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Eon, the German utility, said profit fell by a third in the first quarter on rising costs, though the company said its earnings forecast for the full year remained unchanged.

The company said earnings before interest and tax came to just over €1bn, 34 per cent below the prior year figure, due to higher grid fee and higher procurement costs for power and gas in Germany and the UK. It also pointed out that one of its nuclear power stations, Brokdorf, had been offline for longer than expected after an overhaul.

But it said these factors would be “fully offset during the course of the year”.

Eon is in the throes of one of Germany’s biggest corporate restructurings, having last year spun out its fossil fuel power generation assets into a new company, Uniper.

Eon, which has been badly hit by Germany’s radical shift to renewables, recorded a net loss of €16bn for 2016, the largest in its history, and unveiled ambitious measures to reduce debt by €7bn through asset sales and by cutting 1,300 jobs.

As part of that, it carried out a capital increase in March which yielded €1.35bn. That helped it reduce its debt from €26.3bn at year-end 2016 to €24.7bn at the end of the first quarter.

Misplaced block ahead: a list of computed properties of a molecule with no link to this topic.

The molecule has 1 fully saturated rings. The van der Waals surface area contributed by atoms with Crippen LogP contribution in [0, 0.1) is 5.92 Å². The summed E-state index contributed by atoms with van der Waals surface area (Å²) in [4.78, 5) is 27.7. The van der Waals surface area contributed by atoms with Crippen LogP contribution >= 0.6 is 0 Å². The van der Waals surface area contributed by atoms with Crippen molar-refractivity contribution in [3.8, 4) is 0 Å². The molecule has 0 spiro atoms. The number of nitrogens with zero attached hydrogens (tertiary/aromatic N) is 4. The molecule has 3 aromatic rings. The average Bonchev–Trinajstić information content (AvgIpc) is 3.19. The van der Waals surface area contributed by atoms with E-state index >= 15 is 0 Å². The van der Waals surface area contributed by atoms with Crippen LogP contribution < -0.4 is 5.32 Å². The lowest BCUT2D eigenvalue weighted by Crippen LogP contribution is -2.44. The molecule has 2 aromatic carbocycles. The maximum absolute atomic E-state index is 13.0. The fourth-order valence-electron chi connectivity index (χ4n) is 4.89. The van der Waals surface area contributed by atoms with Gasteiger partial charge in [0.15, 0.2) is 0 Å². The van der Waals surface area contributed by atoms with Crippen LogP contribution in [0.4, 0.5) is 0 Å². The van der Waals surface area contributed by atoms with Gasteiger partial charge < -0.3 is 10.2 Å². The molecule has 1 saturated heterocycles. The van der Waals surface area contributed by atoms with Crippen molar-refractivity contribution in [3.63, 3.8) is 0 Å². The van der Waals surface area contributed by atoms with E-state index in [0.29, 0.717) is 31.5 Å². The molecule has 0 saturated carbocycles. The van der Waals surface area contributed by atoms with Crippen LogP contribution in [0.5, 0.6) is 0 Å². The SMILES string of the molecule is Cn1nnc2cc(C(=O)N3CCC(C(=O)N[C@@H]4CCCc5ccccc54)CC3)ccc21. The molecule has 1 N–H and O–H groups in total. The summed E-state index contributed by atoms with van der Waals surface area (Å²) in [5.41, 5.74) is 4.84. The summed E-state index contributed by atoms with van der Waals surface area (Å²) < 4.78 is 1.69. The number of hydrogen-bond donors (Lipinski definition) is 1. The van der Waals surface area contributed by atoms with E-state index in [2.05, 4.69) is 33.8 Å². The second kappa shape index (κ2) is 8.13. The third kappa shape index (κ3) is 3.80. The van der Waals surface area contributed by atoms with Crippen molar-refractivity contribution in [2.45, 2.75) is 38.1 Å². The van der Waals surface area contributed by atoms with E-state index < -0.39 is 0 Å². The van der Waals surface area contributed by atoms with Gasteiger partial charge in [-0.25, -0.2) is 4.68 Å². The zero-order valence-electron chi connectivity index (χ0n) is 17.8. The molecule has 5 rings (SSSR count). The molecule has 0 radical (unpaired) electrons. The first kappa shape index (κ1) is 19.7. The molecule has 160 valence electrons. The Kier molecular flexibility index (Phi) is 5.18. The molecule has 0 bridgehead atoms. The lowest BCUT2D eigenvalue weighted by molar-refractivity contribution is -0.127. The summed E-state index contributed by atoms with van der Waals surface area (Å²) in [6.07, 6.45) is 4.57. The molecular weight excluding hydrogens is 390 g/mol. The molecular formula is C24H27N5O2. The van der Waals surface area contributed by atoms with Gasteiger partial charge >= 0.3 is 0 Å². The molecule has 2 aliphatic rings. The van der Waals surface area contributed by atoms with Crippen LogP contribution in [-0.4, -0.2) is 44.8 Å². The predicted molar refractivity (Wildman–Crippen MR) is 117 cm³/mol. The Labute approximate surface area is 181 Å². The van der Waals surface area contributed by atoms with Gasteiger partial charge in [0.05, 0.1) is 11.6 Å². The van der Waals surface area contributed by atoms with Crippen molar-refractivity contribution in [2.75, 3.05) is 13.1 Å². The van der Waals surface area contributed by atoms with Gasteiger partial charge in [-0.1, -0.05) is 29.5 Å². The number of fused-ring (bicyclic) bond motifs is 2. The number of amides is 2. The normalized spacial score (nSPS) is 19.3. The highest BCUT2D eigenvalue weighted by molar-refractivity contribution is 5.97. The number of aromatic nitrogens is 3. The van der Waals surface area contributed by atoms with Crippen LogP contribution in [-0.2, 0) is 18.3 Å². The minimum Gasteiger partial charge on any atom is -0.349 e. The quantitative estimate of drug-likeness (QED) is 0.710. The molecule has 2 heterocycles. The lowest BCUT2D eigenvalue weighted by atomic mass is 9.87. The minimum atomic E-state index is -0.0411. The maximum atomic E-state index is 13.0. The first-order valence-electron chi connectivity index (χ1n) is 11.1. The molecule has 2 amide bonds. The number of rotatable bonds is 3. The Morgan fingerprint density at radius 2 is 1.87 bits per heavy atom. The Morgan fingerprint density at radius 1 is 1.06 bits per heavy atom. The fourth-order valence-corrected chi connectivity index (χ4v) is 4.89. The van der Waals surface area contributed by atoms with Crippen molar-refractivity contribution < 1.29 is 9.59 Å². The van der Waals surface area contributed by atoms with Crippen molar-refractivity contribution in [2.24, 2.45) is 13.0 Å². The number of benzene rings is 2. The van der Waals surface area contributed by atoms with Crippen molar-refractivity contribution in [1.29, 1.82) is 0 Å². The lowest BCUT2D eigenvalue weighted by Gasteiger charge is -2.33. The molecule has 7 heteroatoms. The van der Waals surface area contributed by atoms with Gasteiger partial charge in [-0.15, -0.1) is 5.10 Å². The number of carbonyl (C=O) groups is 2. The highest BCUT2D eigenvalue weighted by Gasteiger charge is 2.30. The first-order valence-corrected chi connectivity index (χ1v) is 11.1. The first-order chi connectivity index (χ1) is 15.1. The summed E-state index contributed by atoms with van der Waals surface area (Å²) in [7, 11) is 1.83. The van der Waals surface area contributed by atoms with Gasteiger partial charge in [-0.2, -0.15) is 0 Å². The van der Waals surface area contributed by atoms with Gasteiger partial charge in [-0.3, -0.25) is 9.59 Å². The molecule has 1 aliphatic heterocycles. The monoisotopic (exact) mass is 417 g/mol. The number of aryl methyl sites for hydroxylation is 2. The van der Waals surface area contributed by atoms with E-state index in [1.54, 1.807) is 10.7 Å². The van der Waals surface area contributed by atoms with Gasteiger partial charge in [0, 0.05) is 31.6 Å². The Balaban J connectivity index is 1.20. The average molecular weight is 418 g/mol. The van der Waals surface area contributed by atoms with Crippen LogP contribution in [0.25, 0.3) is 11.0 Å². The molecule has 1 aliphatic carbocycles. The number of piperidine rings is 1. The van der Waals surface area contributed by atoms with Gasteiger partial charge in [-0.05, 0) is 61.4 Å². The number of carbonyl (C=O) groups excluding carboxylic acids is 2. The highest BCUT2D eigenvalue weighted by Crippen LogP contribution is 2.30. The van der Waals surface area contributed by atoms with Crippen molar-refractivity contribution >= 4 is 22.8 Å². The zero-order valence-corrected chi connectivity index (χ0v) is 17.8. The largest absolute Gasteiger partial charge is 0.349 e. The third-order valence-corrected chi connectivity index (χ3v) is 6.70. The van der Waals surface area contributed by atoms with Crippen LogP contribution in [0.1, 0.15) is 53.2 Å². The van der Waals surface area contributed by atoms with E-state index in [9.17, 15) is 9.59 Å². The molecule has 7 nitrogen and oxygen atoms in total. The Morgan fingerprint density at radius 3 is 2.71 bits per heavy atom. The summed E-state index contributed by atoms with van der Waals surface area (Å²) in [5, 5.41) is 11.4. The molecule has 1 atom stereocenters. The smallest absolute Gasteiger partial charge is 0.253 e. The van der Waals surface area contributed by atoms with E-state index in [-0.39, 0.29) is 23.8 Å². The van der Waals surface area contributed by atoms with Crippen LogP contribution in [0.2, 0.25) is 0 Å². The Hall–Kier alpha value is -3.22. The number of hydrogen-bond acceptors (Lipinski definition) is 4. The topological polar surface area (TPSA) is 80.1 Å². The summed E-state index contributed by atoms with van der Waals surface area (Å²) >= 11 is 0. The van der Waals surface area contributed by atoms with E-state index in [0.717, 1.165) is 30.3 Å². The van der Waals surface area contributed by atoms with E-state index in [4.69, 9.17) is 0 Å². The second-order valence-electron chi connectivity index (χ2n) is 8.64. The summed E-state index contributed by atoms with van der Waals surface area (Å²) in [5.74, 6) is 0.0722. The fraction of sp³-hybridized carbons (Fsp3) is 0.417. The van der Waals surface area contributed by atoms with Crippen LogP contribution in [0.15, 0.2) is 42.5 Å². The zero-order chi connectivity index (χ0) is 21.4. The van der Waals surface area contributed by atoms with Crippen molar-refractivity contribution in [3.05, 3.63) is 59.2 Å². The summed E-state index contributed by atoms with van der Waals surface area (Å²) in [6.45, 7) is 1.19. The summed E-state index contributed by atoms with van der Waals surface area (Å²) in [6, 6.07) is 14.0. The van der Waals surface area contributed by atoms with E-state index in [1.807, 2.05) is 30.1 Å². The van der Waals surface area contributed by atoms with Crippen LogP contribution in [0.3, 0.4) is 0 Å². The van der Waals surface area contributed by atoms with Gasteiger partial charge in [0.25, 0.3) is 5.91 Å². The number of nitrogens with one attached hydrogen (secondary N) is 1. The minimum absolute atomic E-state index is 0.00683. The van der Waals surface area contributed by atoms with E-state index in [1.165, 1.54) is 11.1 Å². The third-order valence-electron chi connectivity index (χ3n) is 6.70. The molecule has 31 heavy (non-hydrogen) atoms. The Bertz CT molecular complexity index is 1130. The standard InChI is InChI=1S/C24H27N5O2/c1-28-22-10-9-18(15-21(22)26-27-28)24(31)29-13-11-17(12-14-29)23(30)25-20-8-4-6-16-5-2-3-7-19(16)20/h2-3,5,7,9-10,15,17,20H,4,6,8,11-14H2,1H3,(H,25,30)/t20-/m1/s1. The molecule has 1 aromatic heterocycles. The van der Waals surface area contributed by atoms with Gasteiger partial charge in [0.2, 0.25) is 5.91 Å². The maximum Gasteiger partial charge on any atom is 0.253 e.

Eon said earlier this year that its big loss in 2016 would be the “last to reflect the burdens of the past”, leaving it free to focus on its three core businesses – energy networks, customer solutions and renewables. But the first quarter results show that the company is still beset by challenges even after its spin-off and the radical measures it put in place to bolster its balance sheet.

Uniper, too, saw a decline in profits. Adjusted ebit in the first quarter fell 41 per cent to €514m, down from €871m a year ago, though revenues increased by 14 per cent to €22.3bn.

Christopher Delbrueck, chief financial officer said the first quarter had laid a “good foundation for the rest of the year and for us to meet our forecast”. The company reaffirmed its forecast for full-year adjusted ebit of between €0.9bn and €1.2bn and its plan to increase its dividend for 2017 by about 15 per cent.

Copyright The Financial Times Limited 2017. All rights reserved.
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